The grounds of the resort are nothing short of stunning. Plants abound and the grass is aways green. Casitas line the perfectly kept grass lawns and floral blooms are scattered around, creating a delightful landscape of desert flora and southwestern charm.
Upon arrival, we had some down time to recover from the flight. No matter how much I travel, I need some serious recalibrating from the flight. The sun and the change of scenery made it the perfect place to relax before gearing up for the weekend.
The first scheduled activity on the agenda was a welcome cocktail hour with passed hors d’oeuvres followed by a sit down dinner. Upon walking into Litchfield’s (the resort’s more elevated restaurant) outdoor lawn, we were greeted by outdoor fairy lights, a beautifully decorated dinner table (swooning over the crushed velvet napkins and marble table cloth accent) with an adjacent lounge area. The food came from Litchfield’s kitchen, with a custom menu for the night.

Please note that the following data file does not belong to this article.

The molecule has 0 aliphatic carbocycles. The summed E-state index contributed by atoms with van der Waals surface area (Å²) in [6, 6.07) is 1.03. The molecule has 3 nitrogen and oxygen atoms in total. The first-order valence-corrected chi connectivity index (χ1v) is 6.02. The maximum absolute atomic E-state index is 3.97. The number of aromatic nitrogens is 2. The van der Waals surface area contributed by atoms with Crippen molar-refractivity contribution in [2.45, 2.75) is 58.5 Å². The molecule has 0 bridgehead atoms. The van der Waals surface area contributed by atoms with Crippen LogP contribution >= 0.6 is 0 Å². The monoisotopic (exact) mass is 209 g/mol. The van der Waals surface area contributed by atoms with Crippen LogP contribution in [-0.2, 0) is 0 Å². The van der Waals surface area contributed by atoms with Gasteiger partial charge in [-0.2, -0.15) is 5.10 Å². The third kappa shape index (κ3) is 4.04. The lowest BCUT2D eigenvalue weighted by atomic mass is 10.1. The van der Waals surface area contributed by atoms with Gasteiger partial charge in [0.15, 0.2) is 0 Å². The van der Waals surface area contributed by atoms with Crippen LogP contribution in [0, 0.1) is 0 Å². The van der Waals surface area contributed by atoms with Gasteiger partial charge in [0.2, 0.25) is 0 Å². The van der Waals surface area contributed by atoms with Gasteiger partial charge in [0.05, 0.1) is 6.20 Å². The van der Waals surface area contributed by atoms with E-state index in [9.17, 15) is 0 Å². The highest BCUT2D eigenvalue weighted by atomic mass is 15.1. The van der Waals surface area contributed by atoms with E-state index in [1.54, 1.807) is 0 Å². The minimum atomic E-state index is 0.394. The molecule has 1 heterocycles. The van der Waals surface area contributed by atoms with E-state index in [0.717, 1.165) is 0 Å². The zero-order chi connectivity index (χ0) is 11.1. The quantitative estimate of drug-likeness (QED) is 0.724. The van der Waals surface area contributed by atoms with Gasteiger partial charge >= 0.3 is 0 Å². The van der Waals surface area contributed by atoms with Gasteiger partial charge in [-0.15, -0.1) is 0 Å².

The night was complete with a perfect Arizona sunset — some of the wildest colors I’ve seen put together in the sky. Apparently these are super regular in Arizona, to my shock. I feel like it’s so rare to see even one good sunset a month in New York. (And when you do get a good sunset, they’re so rare that everyone on Instagram will post about it.) The resort’s golf course makes for the perfect viewing grounds for sunsets because you get vast open land with palm trees and the mountains in the distance.
Our first full day at The Wigwam began with an early morning hike to White Tank Mountain Regional Park, a mountain range just half an hour from the resort. The park’s name comes from natural rock water tanks once used by local Indians.
The park is home to hundreds (maybe even thousands?) of saguaro cacti. I have never been so up close and personal with saguaros and I literally squealed at every turn of the hike. They are beautiful, magnificent desert plants that hold so much grandeur and history. It takes about 75-95 years for a saguaro to grow just one arm, so you can imagine how old some of these are! Saguaros are native to the Sonoran Desert as well as some parts of Mexico so Arizona really is the best place to see them. Also notable on the hike were petroglyphs, drawings and symbols carved into rocks by the Native Indians some 1,000 years ago.